In one study, about 25% of quitters found that an oral substitute was invaluable. Another 25% didn't like the idea at all -- they wanted a clean break with cigarettes. The rest weren't certain. Personally, I found a cigarette substitute to be a tremendous help. The nicotine inhaler (by prescription) is one way to go: it's a shortened plastic cigarette, with a replaceable nicotine capsule inside.
A simpler way to go is bottled cinnamon sticks, available at any supermarket. I used these every time I quit, and they really helped me. I would chew on them, inhale air through them, and handle them like cigarettes. After a while, they would get pretty chewed up on one end -- but I'd laugh, reverse them and chew on the other end. Others may prefer to start a fresh stick. Once someone asked me, "Excuse me, but is that an exploded firecracker in your mouth?" I replied that I was quitting smoking – and they smiled and became supportive. Luckily, I never needed the cinnamon sticks after the first three days of being a nonsmoker.
Go to a gym, sit in the steam, exercise. Change your normal routine – take time to walk or even jog around the block or in a local park.
Look in the yellow pages under Yoga, and take a class – they're GREAT! Get a one hour massage, take a long bath -- pamper yourself.
Ask for support from coworkers, friends and family members. Ask for their tolerance. Let them know you're quitting, and that you might be edgy or grumpy for a few days. If you don't ask for support, you certainly won't get any. If you do, you'll be surprised how much it can help. Take a chance -- try it and see!
Ask friends and family members not to smoke in your presence. Don't be afraid to ask. This is more important than you may realize.
On your quit day, hide all ashtrays and destroy all your cigarettes, preferably with water, so no part of them is smokeable.
To talk to a live human being, call the National Cancer Institute's free Smoking Quitline, 1-877-44U-Quit. Proactive counseling services by trained personnel will be provided in sessions both before and after quitting smoking.

A NOTE TO NONSMOKERS If you live with a smoker, or are close friends with one: don't be a NAG about their smoking habit! (You can make noise about their smoking in the house or near you, because their second hand smoke hurts you – but don't nag them to quit. There's a BIG difference!)
Just three times a year you can ask your loved one – briefly – VERY briefly – to please quit smoking -- in VERY loving and warm tones. (Try surrounding your request with HONEST complements, keep it BRIEF, and they might be more open to hearing you.
But if you speak up more than three times per YEAR, then you're a yukky, obnoxious NAG. Ick! And your beloved smoker will be so ANGRY with you that they'll keep smoking just to spite you. You'll be defeating your very purpose.
I ask nonsmokers to honor their smoking loved ones, and treat them like adults.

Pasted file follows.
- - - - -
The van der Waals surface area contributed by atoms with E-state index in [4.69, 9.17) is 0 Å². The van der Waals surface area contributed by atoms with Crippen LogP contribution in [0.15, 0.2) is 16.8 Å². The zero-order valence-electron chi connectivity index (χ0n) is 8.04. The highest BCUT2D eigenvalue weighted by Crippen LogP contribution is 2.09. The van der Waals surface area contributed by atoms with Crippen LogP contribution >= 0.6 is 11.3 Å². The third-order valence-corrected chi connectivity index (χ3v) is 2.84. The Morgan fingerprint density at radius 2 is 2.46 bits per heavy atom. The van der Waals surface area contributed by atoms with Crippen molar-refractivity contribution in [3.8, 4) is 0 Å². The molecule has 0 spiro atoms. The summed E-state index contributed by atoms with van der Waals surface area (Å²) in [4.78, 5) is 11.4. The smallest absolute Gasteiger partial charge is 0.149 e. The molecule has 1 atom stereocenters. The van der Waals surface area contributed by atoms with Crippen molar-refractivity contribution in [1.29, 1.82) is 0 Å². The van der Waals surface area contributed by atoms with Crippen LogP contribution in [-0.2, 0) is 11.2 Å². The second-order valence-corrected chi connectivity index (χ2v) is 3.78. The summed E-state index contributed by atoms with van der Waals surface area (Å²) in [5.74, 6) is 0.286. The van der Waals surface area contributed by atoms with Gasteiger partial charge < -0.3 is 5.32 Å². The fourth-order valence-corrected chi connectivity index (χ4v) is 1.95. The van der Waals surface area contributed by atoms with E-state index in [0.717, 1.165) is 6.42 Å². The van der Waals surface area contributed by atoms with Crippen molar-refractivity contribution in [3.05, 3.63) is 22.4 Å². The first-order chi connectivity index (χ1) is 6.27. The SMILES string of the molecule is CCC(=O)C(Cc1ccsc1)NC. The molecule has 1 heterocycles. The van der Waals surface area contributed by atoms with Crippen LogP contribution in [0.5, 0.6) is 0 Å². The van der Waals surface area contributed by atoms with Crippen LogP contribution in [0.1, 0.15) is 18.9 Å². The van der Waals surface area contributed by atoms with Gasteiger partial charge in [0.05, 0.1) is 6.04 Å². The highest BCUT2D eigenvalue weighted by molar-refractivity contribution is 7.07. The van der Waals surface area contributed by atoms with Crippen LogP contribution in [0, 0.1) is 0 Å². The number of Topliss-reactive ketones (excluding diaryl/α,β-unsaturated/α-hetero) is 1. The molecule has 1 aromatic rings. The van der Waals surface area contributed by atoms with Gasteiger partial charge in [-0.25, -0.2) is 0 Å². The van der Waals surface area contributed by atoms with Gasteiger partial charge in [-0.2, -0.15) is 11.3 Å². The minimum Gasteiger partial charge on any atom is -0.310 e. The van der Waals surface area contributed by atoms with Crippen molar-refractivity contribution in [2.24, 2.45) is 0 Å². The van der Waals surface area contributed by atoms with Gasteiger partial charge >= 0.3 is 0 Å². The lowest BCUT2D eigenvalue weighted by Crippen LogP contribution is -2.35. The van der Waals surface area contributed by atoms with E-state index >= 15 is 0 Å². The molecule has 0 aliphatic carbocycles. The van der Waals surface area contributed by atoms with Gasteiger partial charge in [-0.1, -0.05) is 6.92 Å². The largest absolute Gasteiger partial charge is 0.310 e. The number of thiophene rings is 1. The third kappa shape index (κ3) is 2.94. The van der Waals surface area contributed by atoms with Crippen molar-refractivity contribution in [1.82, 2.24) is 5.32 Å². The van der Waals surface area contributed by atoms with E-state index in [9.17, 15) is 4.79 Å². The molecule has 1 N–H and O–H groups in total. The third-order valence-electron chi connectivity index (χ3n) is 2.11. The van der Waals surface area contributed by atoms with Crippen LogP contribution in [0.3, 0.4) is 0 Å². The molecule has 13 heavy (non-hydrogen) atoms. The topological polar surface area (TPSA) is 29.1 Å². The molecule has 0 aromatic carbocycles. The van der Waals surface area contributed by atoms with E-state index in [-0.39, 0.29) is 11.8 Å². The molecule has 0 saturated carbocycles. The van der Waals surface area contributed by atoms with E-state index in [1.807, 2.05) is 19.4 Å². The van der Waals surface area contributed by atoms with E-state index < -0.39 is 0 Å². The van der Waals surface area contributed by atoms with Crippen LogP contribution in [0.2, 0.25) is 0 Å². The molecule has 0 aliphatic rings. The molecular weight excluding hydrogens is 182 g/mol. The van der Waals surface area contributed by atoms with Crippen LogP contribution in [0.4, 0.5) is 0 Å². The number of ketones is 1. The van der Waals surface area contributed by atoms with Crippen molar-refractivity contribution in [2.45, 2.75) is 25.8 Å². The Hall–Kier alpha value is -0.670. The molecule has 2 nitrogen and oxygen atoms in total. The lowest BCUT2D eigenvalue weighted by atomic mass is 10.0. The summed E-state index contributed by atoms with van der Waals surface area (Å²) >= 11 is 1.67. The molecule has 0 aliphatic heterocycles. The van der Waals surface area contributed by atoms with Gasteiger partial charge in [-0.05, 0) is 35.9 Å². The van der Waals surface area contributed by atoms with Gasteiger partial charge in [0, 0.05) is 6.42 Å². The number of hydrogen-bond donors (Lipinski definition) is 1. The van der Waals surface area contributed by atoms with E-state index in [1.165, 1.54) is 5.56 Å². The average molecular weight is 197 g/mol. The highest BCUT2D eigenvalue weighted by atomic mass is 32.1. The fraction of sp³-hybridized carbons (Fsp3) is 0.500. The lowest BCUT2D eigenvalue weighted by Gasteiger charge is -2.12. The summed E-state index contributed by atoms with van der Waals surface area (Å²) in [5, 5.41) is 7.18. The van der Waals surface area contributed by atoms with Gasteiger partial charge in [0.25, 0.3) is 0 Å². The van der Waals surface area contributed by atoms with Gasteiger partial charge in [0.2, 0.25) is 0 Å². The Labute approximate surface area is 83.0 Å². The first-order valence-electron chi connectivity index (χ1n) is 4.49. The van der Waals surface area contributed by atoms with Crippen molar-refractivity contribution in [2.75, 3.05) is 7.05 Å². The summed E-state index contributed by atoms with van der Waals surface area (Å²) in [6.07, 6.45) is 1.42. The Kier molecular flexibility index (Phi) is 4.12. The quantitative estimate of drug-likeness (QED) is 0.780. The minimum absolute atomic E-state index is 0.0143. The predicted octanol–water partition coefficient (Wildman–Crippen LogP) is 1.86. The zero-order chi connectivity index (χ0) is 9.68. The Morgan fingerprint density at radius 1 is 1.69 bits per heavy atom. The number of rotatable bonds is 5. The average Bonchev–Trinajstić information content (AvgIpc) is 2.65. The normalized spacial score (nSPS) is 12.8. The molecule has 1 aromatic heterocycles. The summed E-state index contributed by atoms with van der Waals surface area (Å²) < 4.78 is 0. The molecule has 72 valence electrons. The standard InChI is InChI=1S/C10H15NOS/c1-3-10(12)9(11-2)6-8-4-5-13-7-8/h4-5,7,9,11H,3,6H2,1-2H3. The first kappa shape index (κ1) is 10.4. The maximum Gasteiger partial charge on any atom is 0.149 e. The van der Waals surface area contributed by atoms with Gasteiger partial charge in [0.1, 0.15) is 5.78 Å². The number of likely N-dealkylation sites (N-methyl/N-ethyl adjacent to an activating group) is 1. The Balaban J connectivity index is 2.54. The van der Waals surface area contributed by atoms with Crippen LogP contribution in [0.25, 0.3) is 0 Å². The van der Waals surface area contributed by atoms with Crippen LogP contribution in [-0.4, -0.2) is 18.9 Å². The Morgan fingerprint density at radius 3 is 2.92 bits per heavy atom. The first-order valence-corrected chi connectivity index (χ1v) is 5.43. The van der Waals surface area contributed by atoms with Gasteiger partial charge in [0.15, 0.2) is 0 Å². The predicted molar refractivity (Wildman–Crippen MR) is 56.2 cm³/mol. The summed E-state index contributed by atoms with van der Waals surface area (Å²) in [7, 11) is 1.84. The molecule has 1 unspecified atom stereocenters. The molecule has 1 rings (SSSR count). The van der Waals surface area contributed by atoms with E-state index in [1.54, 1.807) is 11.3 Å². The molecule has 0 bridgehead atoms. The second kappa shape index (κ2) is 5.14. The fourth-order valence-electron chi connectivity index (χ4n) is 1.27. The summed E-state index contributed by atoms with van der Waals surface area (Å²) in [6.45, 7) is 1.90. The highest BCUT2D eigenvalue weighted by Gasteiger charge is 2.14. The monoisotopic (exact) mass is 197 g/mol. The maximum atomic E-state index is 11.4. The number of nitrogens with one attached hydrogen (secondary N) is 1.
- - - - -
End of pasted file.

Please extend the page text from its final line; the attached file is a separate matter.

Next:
And if your loved ones are nagging you, don't fall into the old trap of hurting yourself by continuing to smoke out of your anger toward them. Instead, let them know how you feel.

Sometimes, life is painful. It's supposed to be that way. All of us are faced with grief, loss and struggle. And it's by our struggles that we define and strengthen our character.
In my live talks and video for youth, I revive the ancient practice of initiation. As I initiate them into life, I let teens know that sometimes life will be painful.
"And when those moments come, you need to take the ADULT path," I tell the students, "and stay with the difficulty -- and not go lighting a cigarette, raiding the icebox, taking drugs, blasting music or switching on the TV -- or, going to work for too many long hours. All these are just ways of avoiding painful feelings and numbing them out."
If you stay with your pain, you'll begin to see what's causing it. And when you're ready, you can take a step to solve the problem.

FEEL -- AND YOU HEAL
One example: grieving your sadness to completion is the most effective way to heal it --rather than burying it, or carrying it with you deep inside for years. This is a core part of psychotherapy, and it works.
The same is true of anger – let your anger out in reasonable, mild little bits here and there, as you go along, right as things come up. This is better than letting it build up, and later exploding in rage.
It's helpful -- and healing -- to let your feelings out verbally, as you quit smoking. Better words should come out of your mouth, in loud complaining tones, than extra unneeded calories going in!
Don't worry, if you ask for support and tolerance, you'll get it. A great outlet for this is Nicotine Anonymous meetings. There you'll get plenty of support -- and hugs too, if you ask for them. Don't isolate, and do lean on others.
Especially for men, this is a sign of STRENGTH. Not going to a support meeting could be construed an act of fear, and therefore cowardice. So be brave, and seek support from others. It's a sign of a strong man in my book. Real men do ask directions!
It's true that smoking is mostly very enjoyable, even comforting, for you. Let's not lie about it. Quitting will be like losing a great, dear friend -- and you may find yourself grieving a bit. That's only natural, and it's okay.
But if you don't quit and "grieve" now, this great "friend" of yours will probably turn on you and kill you one day. It's statistically equivalent to playing Russian Roulette with not one, but two, bullets in the gun: if you smoke, you have a 40% chance of dying due to the habit. Not to mention continuing to put up with having to go outside most times you smoke.